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Bebop Spoken There

Dave Gelly: “From 1 January 1920, when prohibition was imposed in the US, people didn’t stop drinking, they just stopped drinking legally.” – (Jazz Journal October 2017).

Regina Carter: “When I was a teenager, I would daydream about going out on a date and dancing to Ella’s music.” (Down Beat October 2017).

Today Tuesday November 21

Afternoon

Classic Swing - The Ship, Front St., Monkseaton NE25 8DP. 1pm. Free. New weekly mainstream session. 2 mins from Monkseaton metro.
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Evening

Jam session - Jazz Café, 25 Pink Lane, Newcastle NE1 5DW. 0191 222 9882. 8:00pm Free. Session led by Mark Williams.

Omar Sosa + Seckou Keita - Sage Gateshead, St Mary’s Square, Gateshead NE8 2JR. 0191 443 4666. 8:00pm. £21.80. Sage Two.

Gypsy Jazz Jam - Prohibition Bar, Arch 3, Brandling Street, Gateshead NE8 2BA. Doors 7:00pm. Free. ‘No audience as such – everyone is a player/musician or a gypsy!’

Charles Gordon - Vermont Hotel, Castle Garth, Newcastle NE1 1RQ. 0191 233 1010. 10:00pm. Free.

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To the best of our knowledge, details of the above events are correct but may be subject to alteration.

Sunday, September 10, 2017

Fergus McCreadie Trio @ The Jazz Coop September 9

Fergus McCreadie (piano); Mark Hendry (bass); Graham Costello (drums)
(Review by Steve H). 
What a great night was had by all at the Globe Jazz Bar on Saturday night. This young trio hailing from North of the Border gave a thoroughly uplifting and entertaining performance, delighting the Jazz Coop audience. McCreadie, despite his youth, is a phenomenal piano player - the speed and drive of his playing was at times breathtaking but he was also able to display a soft gentle side when playing a ballad.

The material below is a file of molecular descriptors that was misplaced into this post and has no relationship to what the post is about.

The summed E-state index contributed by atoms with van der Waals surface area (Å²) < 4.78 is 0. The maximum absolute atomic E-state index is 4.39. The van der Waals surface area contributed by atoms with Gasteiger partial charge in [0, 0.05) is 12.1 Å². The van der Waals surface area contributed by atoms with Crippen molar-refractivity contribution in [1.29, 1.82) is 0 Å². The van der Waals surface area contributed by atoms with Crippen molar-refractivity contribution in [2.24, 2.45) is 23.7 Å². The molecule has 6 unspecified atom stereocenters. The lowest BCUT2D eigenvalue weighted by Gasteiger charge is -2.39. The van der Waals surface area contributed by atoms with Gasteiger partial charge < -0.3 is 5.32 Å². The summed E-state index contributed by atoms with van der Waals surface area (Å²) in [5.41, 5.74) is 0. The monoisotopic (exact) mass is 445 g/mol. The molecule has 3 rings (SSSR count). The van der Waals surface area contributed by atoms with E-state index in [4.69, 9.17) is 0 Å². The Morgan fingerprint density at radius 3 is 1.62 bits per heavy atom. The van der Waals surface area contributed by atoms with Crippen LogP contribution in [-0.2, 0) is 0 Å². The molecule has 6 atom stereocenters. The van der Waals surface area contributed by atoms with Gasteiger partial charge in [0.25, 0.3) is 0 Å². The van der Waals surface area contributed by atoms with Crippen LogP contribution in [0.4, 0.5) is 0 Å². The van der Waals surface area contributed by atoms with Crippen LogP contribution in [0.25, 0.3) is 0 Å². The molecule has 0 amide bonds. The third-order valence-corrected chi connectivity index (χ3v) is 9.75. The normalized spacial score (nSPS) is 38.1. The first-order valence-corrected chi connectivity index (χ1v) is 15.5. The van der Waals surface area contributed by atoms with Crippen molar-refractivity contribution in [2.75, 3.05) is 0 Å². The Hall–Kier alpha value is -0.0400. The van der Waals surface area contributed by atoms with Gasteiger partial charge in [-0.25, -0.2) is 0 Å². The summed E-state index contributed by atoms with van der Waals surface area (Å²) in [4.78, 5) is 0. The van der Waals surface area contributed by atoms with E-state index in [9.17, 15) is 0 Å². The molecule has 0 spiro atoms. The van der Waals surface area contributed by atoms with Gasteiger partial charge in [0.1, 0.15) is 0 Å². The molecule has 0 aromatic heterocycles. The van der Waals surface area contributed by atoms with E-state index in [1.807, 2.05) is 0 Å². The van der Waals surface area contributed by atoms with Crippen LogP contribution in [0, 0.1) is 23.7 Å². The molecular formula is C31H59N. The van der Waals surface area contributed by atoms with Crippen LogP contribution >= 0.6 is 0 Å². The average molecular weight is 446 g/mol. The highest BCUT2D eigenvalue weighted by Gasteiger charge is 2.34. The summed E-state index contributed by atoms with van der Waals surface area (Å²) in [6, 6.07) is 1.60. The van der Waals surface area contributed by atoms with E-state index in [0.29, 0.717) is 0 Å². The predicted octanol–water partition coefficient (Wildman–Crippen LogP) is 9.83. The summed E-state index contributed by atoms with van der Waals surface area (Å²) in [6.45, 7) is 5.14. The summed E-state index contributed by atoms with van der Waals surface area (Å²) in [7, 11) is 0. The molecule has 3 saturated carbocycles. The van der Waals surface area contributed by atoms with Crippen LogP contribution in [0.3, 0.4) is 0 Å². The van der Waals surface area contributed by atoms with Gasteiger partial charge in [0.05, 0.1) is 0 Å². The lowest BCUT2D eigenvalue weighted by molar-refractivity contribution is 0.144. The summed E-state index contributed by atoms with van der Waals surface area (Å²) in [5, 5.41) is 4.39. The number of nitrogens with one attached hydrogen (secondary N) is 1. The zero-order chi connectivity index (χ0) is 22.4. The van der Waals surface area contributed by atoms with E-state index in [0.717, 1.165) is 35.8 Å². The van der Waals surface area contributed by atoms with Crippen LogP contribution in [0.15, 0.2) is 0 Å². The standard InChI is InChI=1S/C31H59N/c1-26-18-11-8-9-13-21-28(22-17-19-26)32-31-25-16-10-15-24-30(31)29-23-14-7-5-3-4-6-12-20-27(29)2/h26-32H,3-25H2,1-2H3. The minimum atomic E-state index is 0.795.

However, this was not just a one man band and Hendry on bass and Costello on drums not only provided admirable support but also enhanced the performance considerably.  The band were really able to find a groove which kept the audience tapping their feet and nodding in appreciation. The roots of the band couldn’t be more obvious even if the trio had been sporting kilts, sporrans and tam o’shanters. Influenced by his heritage and environment a deep vein of Scottish influence could be heard in all the compositions; there was even a full-on highland reel as an opening to one of the pieces. 
This may have not been Edinburgh rock but it was certainly Highland swing. I certainly recommend that you take the opportunity to see them play if you get the chance.
Steve H.

1 comment :

Minnie said...

I was spell-bound by these guys! They are so young, two of them still at Glasgow Uni (studying jazz of course!) - fabulous playing - and power to Fergus's elbow for composing all the music - every last piece was original and there was great diversity. I agree with Steve - definitely not to be missed if you get the opportunity!

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About this blog - contact details.

Bebop Spoken Here -- Here, being the north-east of England -- centred in the blues heartland of Newcastle and reaching down to the Tees Delta and looking upwards to the Land of the Kilt.
Not a very original title, I know; not even an accurate one as my taste, whilst centred around the music of Bird and Diz, extends in many directions and I listen to everything from King Oliver to Chick Corea and beyond. Not forgetting the Great American Songbook the contents of which has provided the inspiration for much great jazz and quality popular singing for round about a century.
The idea of this blog is for you to share your thoughts and pass on your comments on discs, gigs, jazz - music in general. If you've been to a gig/concert or heard a CD that knocked you sideways please share your views with us. Tell us about your favourites, your memories, your dislikes.
Lance (Who wishes it to be known that he is not responsible for postings other than his own and that he's not always responsible for them.)
Contact: lanceliddle@gmail.com I look forward to hearing from you.

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